Thursday, February 14, 2013

Does Iran Already Have the Bomb?

A disturbing article from Lee Smith in Table Magazine:

 If North Korea has the bomb, then for all practical purposes Iran does, too. If that's so, then Obama's policy of prevention has failed, and containment—a policy that the president has repeatedly said is not an option—is in fact all Washington has.

If this sounds hyperbolic, consider the history of extensive North Korean-Iranian cooperationon a host of military and defense issues, including ballistic missiles and nuclear development, that dates back to the 1980s. This cooperation includes North Korean sales of technology and arms, like the BM-25, a missile capable of carrying a nuclear warhead and reaching Western Europe; Iran's Shahab 3 missile is based on North Korea's Nodong-1 and is able to reach Israel. Iran has a contigent of Iranian weapons engineers and defense officials stationed in North Korea. Meantime, North Korean scientists visit Iran. And last fall, both countries signed a memorandum of understanding regarding scientific, academic, and technological issues.

Given all this, there's a great deal of concern that, as one senior U.S. official told the New York Times, "the North Koreans are testing for two countries."


For North Korea, the incentive to transfer technology, or an actual bomb, in exchange for money, or whatever else the regime needs, is powerful. The only world power capable of discouraging them from proliferating is China, but the Chinese are not going to push much harder than offering stiff rhetoric. The Chinese don't necessarily want North Korea to have a bomb, but what they fear even more is destabilizing their neighbor such that the regime falls, the Korean peninsula is reunited, and they wind up with a pro-American government hosting 50,000 U.S. troops on their border. Beijing prefers to have a buffer.


"Some of us have been saying this is something to worry about for five or six years," said Henry Sokolski, executive director of the Nonproliferation Policy Education Center in Washington, D.C. "The North Koreans have been cooperating with Iran for about a decade on nuclear and missile issues, and the Iranians have several full-time weapons engineers on site in North Korea. Neither the North Koreans or the Iranians have made a secret of this. The Iranians were reported at North Korea's last nuclear test as well. It's hard to believe they had no access to the most recent test."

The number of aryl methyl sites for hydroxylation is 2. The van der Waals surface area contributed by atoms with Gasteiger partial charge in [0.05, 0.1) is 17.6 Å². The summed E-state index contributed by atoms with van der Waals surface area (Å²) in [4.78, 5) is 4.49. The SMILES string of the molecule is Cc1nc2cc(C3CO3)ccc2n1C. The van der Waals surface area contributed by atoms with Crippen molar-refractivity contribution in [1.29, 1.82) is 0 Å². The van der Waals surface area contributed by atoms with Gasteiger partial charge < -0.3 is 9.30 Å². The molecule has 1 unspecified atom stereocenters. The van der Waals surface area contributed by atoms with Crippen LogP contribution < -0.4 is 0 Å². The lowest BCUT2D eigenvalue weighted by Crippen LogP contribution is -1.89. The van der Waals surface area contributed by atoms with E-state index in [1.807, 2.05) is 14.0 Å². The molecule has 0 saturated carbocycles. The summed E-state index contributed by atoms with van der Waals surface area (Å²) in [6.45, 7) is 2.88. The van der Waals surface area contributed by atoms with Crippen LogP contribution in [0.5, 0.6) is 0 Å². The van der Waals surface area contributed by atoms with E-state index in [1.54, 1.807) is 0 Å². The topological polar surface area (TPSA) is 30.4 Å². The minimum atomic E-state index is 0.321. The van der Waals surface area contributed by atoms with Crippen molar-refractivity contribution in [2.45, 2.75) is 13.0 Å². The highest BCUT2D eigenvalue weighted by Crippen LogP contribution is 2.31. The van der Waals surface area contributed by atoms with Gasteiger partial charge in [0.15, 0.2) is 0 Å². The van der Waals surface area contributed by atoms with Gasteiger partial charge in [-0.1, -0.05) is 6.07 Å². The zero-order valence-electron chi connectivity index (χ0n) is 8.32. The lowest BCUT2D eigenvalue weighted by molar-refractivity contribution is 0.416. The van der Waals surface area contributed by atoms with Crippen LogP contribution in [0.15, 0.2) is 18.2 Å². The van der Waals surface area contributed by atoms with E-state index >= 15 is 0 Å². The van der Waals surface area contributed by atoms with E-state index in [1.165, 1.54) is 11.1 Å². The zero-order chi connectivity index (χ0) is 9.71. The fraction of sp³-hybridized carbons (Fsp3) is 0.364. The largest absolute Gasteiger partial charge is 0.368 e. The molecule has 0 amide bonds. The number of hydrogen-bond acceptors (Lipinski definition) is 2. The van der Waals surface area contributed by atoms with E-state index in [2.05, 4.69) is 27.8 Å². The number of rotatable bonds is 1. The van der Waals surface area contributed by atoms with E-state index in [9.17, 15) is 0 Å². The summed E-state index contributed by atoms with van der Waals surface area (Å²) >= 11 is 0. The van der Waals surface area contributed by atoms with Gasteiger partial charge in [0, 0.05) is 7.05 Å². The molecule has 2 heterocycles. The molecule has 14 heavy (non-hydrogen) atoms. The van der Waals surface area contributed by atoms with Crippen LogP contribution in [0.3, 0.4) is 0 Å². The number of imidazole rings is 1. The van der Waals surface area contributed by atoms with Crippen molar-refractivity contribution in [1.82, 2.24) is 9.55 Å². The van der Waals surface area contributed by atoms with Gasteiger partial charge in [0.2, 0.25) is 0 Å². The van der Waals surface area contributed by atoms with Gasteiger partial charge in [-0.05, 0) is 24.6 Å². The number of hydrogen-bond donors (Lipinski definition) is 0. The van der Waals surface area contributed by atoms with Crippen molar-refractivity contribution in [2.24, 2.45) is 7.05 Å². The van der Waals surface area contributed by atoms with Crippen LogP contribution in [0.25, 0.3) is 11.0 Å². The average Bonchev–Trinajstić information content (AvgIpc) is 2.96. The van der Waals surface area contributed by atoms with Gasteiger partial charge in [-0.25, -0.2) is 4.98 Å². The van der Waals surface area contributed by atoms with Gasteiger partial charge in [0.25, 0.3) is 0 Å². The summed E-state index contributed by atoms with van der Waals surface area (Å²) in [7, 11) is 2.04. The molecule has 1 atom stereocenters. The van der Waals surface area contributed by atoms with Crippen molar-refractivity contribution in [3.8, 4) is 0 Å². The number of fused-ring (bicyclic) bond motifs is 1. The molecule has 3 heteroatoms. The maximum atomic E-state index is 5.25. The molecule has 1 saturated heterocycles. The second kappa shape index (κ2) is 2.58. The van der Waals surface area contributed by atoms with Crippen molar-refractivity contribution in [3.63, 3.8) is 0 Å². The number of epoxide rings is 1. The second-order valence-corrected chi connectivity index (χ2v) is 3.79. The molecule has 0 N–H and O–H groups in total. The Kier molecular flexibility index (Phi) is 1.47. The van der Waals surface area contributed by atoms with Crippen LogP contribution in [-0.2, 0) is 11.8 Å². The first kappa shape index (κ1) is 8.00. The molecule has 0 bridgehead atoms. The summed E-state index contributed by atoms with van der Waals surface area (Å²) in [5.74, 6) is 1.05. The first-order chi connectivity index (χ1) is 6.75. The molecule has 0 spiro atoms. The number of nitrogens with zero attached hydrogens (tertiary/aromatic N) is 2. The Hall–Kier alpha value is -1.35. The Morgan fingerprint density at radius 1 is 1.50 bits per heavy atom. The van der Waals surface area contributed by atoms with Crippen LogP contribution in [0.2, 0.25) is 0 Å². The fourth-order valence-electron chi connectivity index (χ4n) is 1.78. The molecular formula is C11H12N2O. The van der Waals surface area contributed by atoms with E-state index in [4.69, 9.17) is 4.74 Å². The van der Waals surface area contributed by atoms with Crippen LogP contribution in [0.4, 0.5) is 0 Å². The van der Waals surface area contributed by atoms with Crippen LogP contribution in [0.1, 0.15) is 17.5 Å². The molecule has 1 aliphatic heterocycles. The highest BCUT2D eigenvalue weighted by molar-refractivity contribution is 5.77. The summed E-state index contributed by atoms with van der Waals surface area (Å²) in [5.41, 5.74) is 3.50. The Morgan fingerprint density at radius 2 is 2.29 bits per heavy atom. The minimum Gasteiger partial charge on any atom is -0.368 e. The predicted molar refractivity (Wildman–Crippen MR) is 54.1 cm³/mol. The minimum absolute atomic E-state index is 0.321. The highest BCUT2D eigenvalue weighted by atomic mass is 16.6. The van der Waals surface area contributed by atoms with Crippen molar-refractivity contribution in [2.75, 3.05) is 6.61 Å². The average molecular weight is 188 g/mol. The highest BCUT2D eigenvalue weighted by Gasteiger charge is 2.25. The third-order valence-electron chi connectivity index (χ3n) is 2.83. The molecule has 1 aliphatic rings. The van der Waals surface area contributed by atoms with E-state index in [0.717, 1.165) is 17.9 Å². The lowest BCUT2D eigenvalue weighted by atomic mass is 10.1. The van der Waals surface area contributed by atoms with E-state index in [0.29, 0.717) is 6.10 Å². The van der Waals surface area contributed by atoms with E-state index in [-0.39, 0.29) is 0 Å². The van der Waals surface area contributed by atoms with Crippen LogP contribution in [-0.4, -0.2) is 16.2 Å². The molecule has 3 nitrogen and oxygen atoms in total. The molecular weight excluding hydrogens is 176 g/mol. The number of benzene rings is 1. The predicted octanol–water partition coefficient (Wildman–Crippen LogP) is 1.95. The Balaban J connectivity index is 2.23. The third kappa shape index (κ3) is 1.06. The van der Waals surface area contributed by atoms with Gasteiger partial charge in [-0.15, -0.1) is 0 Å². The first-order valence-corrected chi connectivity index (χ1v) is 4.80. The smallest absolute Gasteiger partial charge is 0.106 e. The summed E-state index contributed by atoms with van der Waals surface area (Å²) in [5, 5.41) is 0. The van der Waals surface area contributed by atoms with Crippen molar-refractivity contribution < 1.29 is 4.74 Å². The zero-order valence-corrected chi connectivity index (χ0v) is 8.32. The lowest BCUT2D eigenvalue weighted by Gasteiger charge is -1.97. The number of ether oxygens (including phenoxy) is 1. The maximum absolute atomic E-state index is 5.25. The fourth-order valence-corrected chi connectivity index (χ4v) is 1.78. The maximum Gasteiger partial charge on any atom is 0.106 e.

North Korea's previous test, its second, in May 2009 yielded an explosion half the size of Tuesday's. The preparatory commission for the Comprehensive Nuclear-Test-Ban Treaty Organization measured Tuesday's test as 5.0 in magnitude, which according to Sokolski is about half the size of the Hiroshima blast.

The fact that this is the third test, said Sokolski, is significant. "Either the North Koreans want to give the international community a nuclear Bronx cheer, or they're testing something more advanced than they tested the first two times. If you're trying to improve your technology you don't keep testing the same first generation device over and over again."


North Korea will get billions that Iran will happily pay for a bomb or blueprints. Iran, once in possession of the bomb, will see Europe and perhaps even the United States relax their sanctions regimes in the hopes of getting Iran to the negotiating table by playing nice.

If this is the case, Obama will go down in history as the American president who presided over global nuclear proliferation, including rogue regimes. After four years of restraining the Israelis, he may now be going to visit them next month for a good reason: to apologize.

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